EU leaders have urged all airlines based in the bloc to avoid flying over Belarus and moved to ban Belarusian planes from European skies.
Britain, which is no longer a member of the EU, also instructed airlines to avoid the country’s airspace to ensure passenger safety.
The moves came after Belarus scrambled a fighter jet to divert a Ryanair flight flying from Greece to Lithuania.
Opposition journalist Roman Protasevich and his girlfriend were arrested when the plane touched down in Minsk.
What are the EU air restrictions?
In a swift response to Sunday’s incident, the EU’s 27 leaders on Monday called for airlines based in the bloc to stop flying in Belarusian airspace.
They said they would ban Belarusian airlines from entering EU airspace, although this needs to be authorised by the European Council.
German Economy Minister Peter Altmaier said the response from the EU would “have very noticeable consequences”.
“Not only for the airlines but also for the country. This is the first step,” he said.
Separately, UK Transport Secretary Grant Shapps suspended the operating permit of Belarusian flag carrier Belavia, and instructed British airlines to avoid flying over Belarus.
How will the guidance affect air travel?
Belarus lies on a major corridor connecting Europe and Asia. Airlines would need to divert around the country, adding to journey time and increasing operating costs.
Aviation consultant John Strickland said although air travel was currently limited owing to the pandemic, some short-haul and long-haul flights could be affected by the move.
Mr Strickland said some routes may experience "longer journey time, with consequently extra fuel burn and equally disruptive schedules".
"A number of flights south to and from Lithuania would be affected, as would some flights from the Baltic states," he told The National.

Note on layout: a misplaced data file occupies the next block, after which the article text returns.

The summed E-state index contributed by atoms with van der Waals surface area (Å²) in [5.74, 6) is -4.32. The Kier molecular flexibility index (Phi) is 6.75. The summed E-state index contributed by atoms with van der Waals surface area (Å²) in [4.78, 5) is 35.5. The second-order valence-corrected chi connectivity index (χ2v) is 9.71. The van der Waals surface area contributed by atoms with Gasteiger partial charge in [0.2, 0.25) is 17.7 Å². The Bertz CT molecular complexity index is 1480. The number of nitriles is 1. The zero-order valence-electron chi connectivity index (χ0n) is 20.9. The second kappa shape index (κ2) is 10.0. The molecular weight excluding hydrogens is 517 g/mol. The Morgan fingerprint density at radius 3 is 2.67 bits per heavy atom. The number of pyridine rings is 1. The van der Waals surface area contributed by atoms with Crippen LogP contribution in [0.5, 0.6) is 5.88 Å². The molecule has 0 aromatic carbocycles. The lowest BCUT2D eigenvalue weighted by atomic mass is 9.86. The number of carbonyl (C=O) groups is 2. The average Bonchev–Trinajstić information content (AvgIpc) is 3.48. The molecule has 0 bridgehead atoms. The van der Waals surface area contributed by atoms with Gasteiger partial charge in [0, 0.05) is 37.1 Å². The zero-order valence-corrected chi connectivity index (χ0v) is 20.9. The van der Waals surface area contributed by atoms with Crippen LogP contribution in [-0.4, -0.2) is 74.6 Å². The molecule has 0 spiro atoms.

"Some long-haul flights between Europe, the Middle East and Asia might be affected as well, though the flight path of these routes can vary day-to-day."
He added that it made no sense for the Ryanair flight to be diverted to Minsk when it was not the closest airport.
"I can’t think of anything like it. For a pilot to be given false information and escorted by the military is metaphorically like a gun to the head to divert," he said.
Russia criticised Europe’s plans to cut air links with Belarus, which was part of the former Soviet Union.
"We can only express regret. It is very expensive for any company to fly around the territory of a rather large country located in the centre of Europe," Kremlin spokesman Dmitry Peskov said.
"In the end, these recommendations will cost the passengers of the planes, who will be in the air for an extra half-hour or hour.”
What is the response from airlines?
Lufthansa, KLM, SAS, Air France, LOT and Singapore Airlines were among the major airlines to announce they would stop flying over Belarus.
British Airways appeared to be avoiding the airspace. A BA flight that was due to approach transit in Belarus diverted to Lithuania only an hour after Mr Shapps's announcement.
President of the European Council Charles Michel – who criticised Belarus for playing “Russian roulette” with people’s lives – tweeted a photo of empty airspace over the country.
“Europe in action,” he said.
Analysis of Flightradar24 data suggests Belarusian airspace is still being used by Russian airlines and cargo flights.
What is the reaction from Belarus?
Belarus said on Tuesday it had invited international aviation officials to investigate the forced landing of the commercial flight in Minsk carrying a dissident journalist.
The authorities said the flight was diverted because of a bomb threat from Palestinian militant group Hamas.
A senior transport official read a letter to reporters that he claimed was from the organisation.
"If you do not fulfil our demands, the bomb will explode over Vilnius," it said.
Hamas denied any involvement, while German Chancellor Angela Merkel said the Belarusian claim was "completely implausible".